On our final museum visit we went to the International Spy Museum. This museum was the I was personally looking forward to the most and it definitely did not disappoint! The museum had an a different and amazing way of telling their story and getting their main ideas across to the public. We have unintentionally adopted another theme for our seminar being “guided serendipity” but no one did it quite like the International Spy Museum. Every twist and turn you followed in the museum lead you to some type of new discovery, surprise and learning opportunity. The spy museum was able to teach the visitors that it isn’t as easy as it looks to be a spy though different interactive features like the air duct challenge and observation games. In addition, the museum had multiple spots for you to try and decode messages which were especially challenging. In a way it challenges the visitor to test their skill while teaching them along the way, most of the time without the visitor realizing it.
In addition to being able to explore the museum and do the interactives we were able to see the insight into the goals of the museum as well as the plans for the new International Spy Museum building that is in the works. This new space will allow much more depth and opportunities not available to the museum before. In addition they can incorporate a lot of the visitor feedback to ensure better return results at the new location. We even got to do a small assignment and provide our feedback to them. For the assignment we were to find an exhibit we liked or disliked and provide our ways to make it better of promote it more.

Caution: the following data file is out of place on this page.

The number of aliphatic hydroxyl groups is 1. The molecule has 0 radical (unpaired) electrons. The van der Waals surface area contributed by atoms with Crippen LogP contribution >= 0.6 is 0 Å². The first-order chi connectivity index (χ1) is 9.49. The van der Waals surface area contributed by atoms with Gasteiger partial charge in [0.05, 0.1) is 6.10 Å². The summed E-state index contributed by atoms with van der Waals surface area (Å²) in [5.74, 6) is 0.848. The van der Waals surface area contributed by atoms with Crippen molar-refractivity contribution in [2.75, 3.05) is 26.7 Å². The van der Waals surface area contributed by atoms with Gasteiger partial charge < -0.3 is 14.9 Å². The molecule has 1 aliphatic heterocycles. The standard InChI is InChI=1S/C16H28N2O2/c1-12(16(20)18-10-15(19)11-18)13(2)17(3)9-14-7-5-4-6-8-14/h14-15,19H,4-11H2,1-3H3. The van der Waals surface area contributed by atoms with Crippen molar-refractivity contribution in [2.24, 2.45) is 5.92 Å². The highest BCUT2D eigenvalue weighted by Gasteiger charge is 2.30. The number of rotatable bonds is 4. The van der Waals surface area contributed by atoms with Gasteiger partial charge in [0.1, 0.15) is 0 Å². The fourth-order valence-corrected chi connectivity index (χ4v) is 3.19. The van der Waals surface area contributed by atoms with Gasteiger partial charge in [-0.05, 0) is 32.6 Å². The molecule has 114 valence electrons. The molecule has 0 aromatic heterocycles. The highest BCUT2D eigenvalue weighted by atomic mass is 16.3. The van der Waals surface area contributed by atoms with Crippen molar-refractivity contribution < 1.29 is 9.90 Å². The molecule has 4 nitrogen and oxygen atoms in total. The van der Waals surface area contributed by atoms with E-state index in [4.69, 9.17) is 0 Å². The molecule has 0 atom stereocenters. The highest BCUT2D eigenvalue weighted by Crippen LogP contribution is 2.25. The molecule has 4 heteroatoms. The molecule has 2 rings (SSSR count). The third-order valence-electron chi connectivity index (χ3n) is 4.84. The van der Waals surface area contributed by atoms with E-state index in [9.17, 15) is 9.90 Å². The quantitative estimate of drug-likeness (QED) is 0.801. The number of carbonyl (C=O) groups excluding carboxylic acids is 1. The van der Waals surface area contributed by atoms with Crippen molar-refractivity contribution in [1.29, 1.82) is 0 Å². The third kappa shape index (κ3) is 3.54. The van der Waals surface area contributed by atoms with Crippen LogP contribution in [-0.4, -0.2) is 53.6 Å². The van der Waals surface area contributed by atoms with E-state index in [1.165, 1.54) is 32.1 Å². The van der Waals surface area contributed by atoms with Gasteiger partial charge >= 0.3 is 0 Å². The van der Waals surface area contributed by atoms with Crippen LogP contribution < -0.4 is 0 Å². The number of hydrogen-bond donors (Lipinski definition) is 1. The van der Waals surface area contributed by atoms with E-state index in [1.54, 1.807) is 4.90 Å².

Above is picture of the exhibit I found fascinating (excuse the glare, it was impossible to get a photograph without them). This was a replica of the Great Seal of the United States that was given to a U.S. ambassador by Soviet school children. He displayed this seal in his office for over ten years before it was discovered that there was a bug in it. This object tells a unique story that in the world of espionage no one can be underestimated.